We prescribe a generous dose of Sri Lankan hospitality. If you can find a country where the local people are friendlier, we will eat a Rothschild Safaris safari hat. The entire country is filled with people who have a genuine interest in your culture but will also be happy to simply spend a little time talking to you about the local weather or helping you with anything you need.
It might speak more profoundly of our own environment but in Sri Lanka, it is perfectly normal for a complete stranger to offer assistance with bags or other logistics or to surprise you with a coconut on a long hot day.
Please note that a common side effect of visiting Sri Lanka is having your belief in humanity restored.
3. The only bright lights you want in your eyes are the ones sparkling in the night sky.
Unlike some of its neighbors in Asia, Sri Lanka is not a happening nightlife destination. This is not the destination you want on your radar if free-flowing cheap booze by the crateful and a crazy party scene is your hearts’ desire.
In Colombo, you can visit jazz clubs, boutique stores, incredible restaurants, and rooftop bars… or lose yourself amidst swathes of vivid saris as you stroll around Pettah Marke. This is more or less as crazy as life gets in Sri Lanka.
But don’t wait too long – this little island is developing incredibly fast.
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4. You find yourself yearning for a little (or a lot) of pampering and spoiling.
From local data of general travel expenses, Sri Lanka remains an affordable destination. This means that luxury stretches quite a bit further here.
“Where to stay?”
We are glad you asked. But “How to choose?”might be the better question – and we have some great answers for you:
The River House is a tiny tropical hideaway with private courtyards and high ceilings.
Beautiful gardens, mangrove scattered beaches, and storied architecture can be found at the Paradise Road The Villa.
Two Àni Sri Lanka villas sleep a total of 30 guests comfortably. The entire family can spread out across five-acre grounds, four swimming pools and a gorgeous stretch of private beachfront.
Antiques and patterned textiles decorate huge bedrooms and the garden of Habaraduwa House spills right onto the beach.
In HILL COUNTRY
Four elegant boutique villas (restored planter’s bungalows) dot the lake in Bogawantalawa Valley in the Hill Country. The Ceylon Tea Trails give visitors a glimpse at the days of the Raj and allow them to live like a tea baron, complete with butler, claw foot baths and bay windows.
The luxurious Santani Wellness Resort & Spa is designed to bring harmony and balance to your life. The minimalist design integrates the retreat with the natural elements and removes every obstacle between accommodation and the environment.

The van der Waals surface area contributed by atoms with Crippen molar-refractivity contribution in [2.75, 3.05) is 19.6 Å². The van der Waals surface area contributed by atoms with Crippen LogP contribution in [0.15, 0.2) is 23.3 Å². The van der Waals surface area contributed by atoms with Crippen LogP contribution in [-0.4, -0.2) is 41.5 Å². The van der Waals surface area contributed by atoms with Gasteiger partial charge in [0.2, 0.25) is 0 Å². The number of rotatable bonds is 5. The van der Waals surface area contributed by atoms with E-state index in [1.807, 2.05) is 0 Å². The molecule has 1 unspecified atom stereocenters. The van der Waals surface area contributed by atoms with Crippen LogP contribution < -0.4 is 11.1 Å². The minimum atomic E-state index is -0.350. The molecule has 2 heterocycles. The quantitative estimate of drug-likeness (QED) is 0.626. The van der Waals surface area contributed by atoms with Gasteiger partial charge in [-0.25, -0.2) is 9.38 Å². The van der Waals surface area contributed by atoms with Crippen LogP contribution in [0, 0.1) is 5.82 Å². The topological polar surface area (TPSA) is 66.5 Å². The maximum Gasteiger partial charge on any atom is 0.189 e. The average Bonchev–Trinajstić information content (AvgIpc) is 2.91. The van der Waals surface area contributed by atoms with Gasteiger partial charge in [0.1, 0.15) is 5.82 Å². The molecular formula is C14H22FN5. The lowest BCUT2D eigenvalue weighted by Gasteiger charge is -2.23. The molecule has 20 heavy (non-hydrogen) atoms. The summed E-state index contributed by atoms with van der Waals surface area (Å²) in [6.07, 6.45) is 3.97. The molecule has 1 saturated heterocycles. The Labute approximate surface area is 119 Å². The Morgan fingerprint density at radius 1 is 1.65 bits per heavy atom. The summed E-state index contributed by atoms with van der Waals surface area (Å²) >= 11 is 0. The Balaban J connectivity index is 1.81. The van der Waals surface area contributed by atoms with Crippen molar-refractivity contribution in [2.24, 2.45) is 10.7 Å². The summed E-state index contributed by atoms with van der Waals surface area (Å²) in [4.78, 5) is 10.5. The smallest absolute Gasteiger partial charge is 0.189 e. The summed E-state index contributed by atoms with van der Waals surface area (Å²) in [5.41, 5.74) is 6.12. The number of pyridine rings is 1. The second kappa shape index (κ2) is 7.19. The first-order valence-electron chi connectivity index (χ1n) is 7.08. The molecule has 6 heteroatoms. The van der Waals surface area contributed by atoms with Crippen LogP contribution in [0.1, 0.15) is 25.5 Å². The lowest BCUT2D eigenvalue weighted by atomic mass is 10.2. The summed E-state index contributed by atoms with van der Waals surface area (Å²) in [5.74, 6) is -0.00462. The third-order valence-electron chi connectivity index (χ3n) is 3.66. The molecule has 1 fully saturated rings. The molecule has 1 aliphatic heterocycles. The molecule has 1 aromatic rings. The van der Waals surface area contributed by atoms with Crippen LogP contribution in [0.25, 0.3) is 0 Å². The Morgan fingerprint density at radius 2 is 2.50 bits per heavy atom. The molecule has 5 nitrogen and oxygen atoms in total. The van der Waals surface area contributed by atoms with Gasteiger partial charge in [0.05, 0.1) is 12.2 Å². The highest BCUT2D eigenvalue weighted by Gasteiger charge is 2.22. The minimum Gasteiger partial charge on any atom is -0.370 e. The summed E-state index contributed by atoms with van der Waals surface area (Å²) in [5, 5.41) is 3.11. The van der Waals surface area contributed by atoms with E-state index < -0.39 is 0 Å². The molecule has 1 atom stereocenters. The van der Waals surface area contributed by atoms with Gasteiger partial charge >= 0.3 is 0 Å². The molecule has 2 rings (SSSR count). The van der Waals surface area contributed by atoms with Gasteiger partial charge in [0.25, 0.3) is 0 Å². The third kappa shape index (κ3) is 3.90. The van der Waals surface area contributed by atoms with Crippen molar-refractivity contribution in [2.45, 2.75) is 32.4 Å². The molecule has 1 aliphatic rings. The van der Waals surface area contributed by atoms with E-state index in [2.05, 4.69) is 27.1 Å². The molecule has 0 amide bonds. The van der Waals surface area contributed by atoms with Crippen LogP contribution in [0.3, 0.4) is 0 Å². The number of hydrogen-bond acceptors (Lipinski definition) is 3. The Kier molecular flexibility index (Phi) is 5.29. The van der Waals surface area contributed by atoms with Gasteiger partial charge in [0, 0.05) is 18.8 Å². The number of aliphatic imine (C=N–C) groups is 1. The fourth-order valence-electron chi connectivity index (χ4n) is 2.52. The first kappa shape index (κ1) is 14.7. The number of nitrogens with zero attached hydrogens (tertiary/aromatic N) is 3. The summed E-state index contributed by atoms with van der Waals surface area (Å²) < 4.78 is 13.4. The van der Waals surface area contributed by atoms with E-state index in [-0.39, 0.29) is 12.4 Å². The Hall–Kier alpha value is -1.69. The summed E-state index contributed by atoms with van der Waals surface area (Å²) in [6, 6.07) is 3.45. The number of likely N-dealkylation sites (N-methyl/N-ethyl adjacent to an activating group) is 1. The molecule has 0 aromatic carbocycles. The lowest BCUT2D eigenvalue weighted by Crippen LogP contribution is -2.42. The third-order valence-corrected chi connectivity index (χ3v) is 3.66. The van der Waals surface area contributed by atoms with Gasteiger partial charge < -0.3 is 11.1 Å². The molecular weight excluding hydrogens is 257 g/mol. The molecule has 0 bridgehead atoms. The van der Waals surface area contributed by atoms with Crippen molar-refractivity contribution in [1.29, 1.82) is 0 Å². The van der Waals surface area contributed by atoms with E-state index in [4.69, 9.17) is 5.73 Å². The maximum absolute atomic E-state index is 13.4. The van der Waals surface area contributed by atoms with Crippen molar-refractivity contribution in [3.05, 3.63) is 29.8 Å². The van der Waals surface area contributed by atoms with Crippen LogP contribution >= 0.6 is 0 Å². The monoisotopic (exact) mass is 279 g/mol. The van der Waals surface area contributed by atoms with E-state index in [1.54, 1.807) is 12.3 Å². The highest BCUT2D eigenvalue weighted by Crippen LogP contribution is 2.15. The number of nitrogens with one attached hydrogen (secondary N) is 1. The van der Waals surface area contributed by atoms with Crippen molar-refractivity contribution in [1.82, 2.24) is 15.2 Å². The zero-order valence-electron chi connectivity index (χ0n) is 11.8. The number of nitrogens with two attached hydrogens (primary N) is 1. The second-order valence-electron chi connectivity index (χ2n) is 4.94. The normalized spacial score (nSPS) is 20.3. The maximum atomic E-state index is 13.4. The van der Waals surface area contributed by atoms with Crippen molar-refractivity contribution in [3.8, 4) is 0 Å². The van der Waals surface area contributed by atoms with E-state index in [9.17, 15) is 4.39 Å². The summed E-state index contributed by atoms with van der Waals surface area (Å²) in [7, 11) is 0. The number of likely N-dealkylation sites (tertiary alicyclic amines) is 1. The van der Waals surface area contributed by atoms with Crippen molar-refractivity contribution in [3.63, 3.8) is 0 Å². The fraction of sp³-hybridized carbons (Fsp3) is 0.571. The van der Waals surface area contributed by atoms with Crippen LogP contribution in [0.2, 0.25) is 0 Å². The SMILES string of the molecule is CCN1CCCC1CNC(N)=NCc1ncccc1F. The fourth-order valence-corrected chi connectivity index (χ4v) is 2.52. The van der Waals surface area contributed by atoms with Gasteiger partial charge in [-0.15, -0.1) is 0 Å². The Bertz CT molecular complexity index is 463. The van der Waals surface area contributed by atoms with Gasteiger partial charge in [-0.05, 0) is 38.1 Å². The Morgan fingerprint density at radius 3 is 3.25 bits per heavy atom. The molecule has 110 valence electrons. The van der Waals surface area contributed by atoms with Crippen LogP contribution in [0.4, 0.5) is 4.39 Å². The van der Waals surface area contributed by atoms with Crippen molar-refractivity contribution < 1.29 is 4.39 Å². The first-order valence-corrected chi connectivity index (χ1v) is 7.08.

The Amanwella boutique hotel embodies cool, contemporary comfort with a touch of opulent bounty. This property offers a magnificent beach on your doorstep and jungle-edged villages nearby.
In THE CULTURAL TRIANGLE
An agricultural project turned sanctuary; every part of the Kalundewa Retreat is rooted in nature. Natural materials surround guests and there are no gimmicks here. From the local produce feeding the people to the natural spring feeding the pool, the dazzling design does not compromise.
A remote rural village is home to the Jungle Beach Resort. The perfect castaway chic is maintained throughout with an almost deserted beach, a restaurant that resembles a treehouse and villas peeking through the mangroves.
5. Your friends think travel is a competitive sport.
Sri Lanka is a country of two halves. The Tamil population of the Northern Province lives among deserted golden beaches, remote temples, and colonial port towns.
A strong Hindu culture dots the region with temples, women in saris and shirtless men genuflecting in prayer. The Tamil language is spoken here, and the people are more guarded and less demonstrative.
Until quite recently this area was quite unexplored and if you visit Sri Lanka soon you may experience a world no one in your circle has ever seen. As a fairly new destination guiding and unique experiences may be difficult to attain. The same may go for the attention to detail that luxury clients expect. If you have no room for doubt and simply expect the best, it is particularly important to rely on experienced Travel Designers when you visit Sri Lanka.
New Tech is another unique aspect of Sri Lanka. The relatively small size and huge population make the country a heaven-sent for cutting edge technology firms who need a market to try out their products. Tech entrepreneurship thrives and you may return with first-hand knowledge of something that is nothing more than an urban myth at home.
Next stop flying cars?
6. Your dinner dance card has featured the same names for years.
In Sri Lanka, food brims with flavor from lush fertile farms and oceans and the best influences from nearby India (the cuisine in the north is strongly influenced by southern India which lies under 100 km from the Tamil coastline) and its varied colonial history.